March 1, 2024

The new year will bring new challenges for lawmakers, who must confront crises at home and abroad as the 2024 elections take center stage and threaten to deepen partisan divisions on Capitol Hill.

The race for the White House is poised to play a major role in influencing what gets done – and what doesn’t – on Capitol Hill, and the balance of power in Congress is at stake with key Senate and House races on the ballot.

The most pressing issues are a pair of government shutdown deadlines in January and February and a high-stakes effort to strike a deal over border security and aid for Ukraine and Israel. It’s far from clear, however, whether lawmakers will be able to reach consensus over border security and foreign aid and legislation to avert a shutdown.

As the 2024 election increasingly dominates the political landscape, consensus could become even more difficult as partisan disputes risk becoming harder to overcome on Capitol Hill.

Negotiations ongoing over border security

Senate negotiators have been seeking a deal on border security that could be tied to aid for Ukraine and Israel, among other priorities, as Republicans insist that an aid package be paired with major border security policy changes.

The House and Senate aren’t due to return for votes until next week, but border security talks have continued during the holiday break. Senators involved in the discussions have been in conversation since the chamber adjourned for the recess – and lawmakers and staff have been meeting remotely, according to a Senate aide familiar with the negotiations.

Threading the needle on a potential deal is highly challenging, in part because border security and immigration have long been among the most contentious policy issues on Capitol Hill.

Attempting to hammer out a deal as the presidential race picks up steam adds to the challenge, especially as hardline rhetoric over immigration and the border has long been a prominent feature of former President Donald Trump’s campaigns.

In December, Senate Majority Leader Chuck Schumer and Minority Leader Mitch McConnell said in a joint statement that negotiators were making “encouraging progress,” but that “challenging issues remain.”

“As negotiators work through remaining issues, it is our hope that their efforts will allow the Senate to take swift action on the national security supplemental early in the new year,” they said.

If Senate negotiators reach a deal that can pass the chamber, a border security and foreign aid package could still face an uphill battle in the GOP-controlled House, where a large number of Republicans are opposed to further aid to Ukraine.

Government funding fight looms

House Speaker Mike Johnson will face an extremely narrow vote margin and what may be his most challenging leadership test to date when lawmakers return to Washington and confront a government funding fight.

In a rare event, Congress will face not one but two government shutdown deadlines early in the new year – on January 19 and February 2.

Congress passed stopgap legislation in mid-November extending government funding until January 19 for priorities including military construction, veterans’ affairs, transportation, housing and the Energy Department. The rest of the government will be funded until February 2.

The goal was to give lawmakers more time to try to pass full-year spending bills, but there is now very little time ahead of the rapidly approaching deadlines.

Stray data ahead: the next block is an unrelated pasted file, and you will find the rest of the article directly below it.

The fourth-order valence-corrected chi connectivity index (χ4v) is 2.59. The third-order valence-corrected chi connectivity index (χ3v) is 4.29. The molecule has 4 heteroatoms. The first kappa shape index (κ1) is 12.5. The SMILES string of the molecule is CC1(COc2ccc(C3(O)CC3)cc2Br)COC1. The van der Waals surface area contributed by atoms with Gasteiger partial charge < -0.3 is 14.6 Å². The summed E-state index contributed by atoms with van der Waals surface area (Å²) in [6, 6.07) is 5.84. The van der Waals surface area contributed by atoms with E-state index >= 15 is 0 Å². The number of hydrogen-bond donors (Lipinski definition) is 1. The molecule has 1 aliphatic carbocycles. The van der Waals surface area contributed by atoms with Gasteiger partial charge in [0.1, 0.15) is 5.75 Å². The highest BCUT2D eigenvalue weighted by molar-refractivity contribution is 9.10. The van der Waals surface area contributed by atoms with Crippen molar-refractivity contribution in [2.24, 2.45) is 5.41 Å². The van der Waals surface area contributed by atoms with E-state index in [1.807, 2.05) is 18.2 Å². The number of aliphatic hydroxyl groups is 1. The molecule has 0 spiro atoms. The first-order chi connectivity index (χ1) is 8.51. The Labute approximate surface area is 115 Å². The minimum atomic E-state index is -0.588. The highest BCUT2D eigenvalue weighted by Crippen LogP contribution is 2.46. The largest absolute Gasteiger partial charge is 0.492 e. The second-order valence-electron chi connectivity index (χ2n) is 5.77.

Absent a broader agreement, Congress will face pressure to again pass a stopgap bill, but prominent lawmakers are already warning against the possibility of a stopgap, known as a continuing resolution, or CR, that would last a full year.

“A CR is simply unacceptable for a year. It’s devastating, particularly for defense, and we’ve got all of these wars going on, so we need to reach an agreement on the top line and get about getting an outcome as soon as possible,” McConnell said in December.

After Johnson was elected speaker, a number of conservatives signaled they would give him time to find his footing in the job after former Speaker Kevin McCarthy was ousted by a conservative revolt. Cracks have already begun to emerge, however, and it’s not clear how much more of a grace period the new speaker will get.

Johnson will also have to steer his narrow majority through the GOP impeachment inquiry into President Joe Biden, which will be under a microscope in the weeks to come. That majority shrank in 2024 as McCarthy departed Congress at the end of last year before the end of his term. McCarthy’s absence and the expulsion of former Rep. George Santos of New York leaves two vacancies in the US House to be filled by special election later this year, and that Republicans control just 220 seats to Democrats’ 213 at the year’s start. That GOP number will shrink by one more on January 21 when Ohio Republican Rep. Bill Johnson steps down to become president of Youngstown State University.

In December, House Republicans voted to formalize an impeachment inquiry into Biden as their investigation reaches a critical juncture and right-wing pressure grows.

In a 221-212 vote, all GOP members supported the resolution to formalize the inquiry. But the probe has struggled to uncover wrongdoing by the president, a factor that could create a political liability for moderate Republican members in competitive districts.

GOP leadership has made a point to indicate that formalizing the inquiry does not mean impeaching the president is inevitable, even as pressure within the party and the Republican base grows.

“We’re not going to prejudge the outcome of this because we can’t,” Johnson told reporters in December. “It’s not a political calculation. We’re following the law, and we are the rule-of-law team, and I’m going to hold to that.”

This story has been updated with additional developments.

CNN’s Morgan Rimmer, Kristin Wilson and Annie Grayer contributed to this report.